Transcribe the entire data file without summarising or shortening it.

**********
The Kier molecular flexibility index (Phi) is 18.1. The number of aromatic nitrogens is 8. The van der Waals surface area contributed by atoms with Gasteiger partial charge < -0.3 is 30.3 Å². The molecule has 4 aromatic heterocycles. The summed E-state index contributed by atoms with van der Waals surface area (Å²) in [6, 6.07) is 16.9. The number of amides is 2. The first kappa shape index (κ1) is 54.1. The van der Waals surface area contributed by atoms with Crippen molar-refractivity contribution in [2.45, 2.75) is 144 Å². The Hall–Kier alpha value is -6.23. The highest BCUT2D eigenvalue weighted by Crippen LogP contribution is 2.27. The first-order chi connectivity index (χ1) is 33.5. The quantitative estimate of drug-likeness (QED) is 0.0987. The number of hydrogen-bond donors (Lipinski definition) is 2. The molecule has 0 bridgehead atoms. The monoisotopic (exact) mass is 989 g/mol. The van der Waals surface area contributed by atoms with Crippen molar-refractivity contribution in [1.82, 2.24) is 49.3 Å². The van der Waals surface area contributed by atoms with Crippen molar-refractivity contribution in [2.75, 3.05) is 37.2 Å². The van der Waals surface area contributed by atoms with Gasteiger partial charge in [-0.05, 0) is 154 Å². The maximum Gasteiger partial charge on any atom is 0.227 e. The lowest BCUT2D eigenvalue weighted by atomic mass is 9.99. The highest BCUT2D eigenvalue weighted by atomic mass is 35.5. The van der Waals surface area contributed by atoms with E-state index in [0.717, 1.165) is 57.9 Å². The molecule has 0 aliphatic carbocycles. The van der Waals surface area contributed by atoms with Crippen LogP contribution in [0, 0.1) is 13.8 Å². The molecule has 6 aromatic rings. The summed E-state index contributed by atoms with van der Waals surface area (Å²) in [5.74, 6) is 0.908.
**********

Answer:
The Kier molecular flexibility index (Phi) is 18.1. The number of aromatic nitrogens is 8. The van der Waals surface area contributed by atoms with Gasteiger partial charge < -0.3 is 30.3 Å². The molecule has 4 aromatic heterocycles. The summed E-state index contributed by atoms with van der Waals surface area (Å²) in [6, 6.07) is 16.9. The number of amides is 2. The first kappa shape index (κ1) is 54.1. The van der Waals surface area contributed by atoms with Crippen molar-refractivity contribution in [2.45, 2.75) is 144 Å². The Hall–Kier alpha value is -6.23. The highest BCUT2D eigenvalue weighted by Crippen LogP contribution is 2.27. The first-order chi connectivity index (χ1) is 33.5. The quantitative estimate of drug-likeness (QED) is 0.0987. The number of hydrogen-bond donors (Lipinski definition) is 2. The molecule has 0 bridgehead atoms. The monoisotopic (exact) mass is 989 g/mol. The van der Waals surface area contributed by atoms with Crippen molar-refractivity contribution in [1.82, 2.24) is 49.3 Å². The van der Waals surface area contributed by atoms with Crippen molar-refractivity contribution in [2.75, 3.05) is 37.2 Å². The van der Waals surface area contributed by atoms with Gasteiger partial charge in [-0.05, 0) is 154 Å². The maximum Gasteiger partial charge on any atom is 0.227 e. The lowest BCUT2D eigenvalue weighted by atomic mass is 9.99. The highest BCUT2D eigenvalue weighted by atomic mass is 35.5. The van der Waals surface area contributed by atoms with E-state index in [0.717, 1.165) is 57.9 Å². The molecule has 0 aliphatic carbocycles. The van der Waals surface area contributed by atoms with Crippen LogP contribution in [0, 0.1) is 13.8 Å². The molecule has 6 aromatic rings. The summed E-state index contributed by atoms with van der Waals surface area (Å²) in [5.74, 6) is 0.908.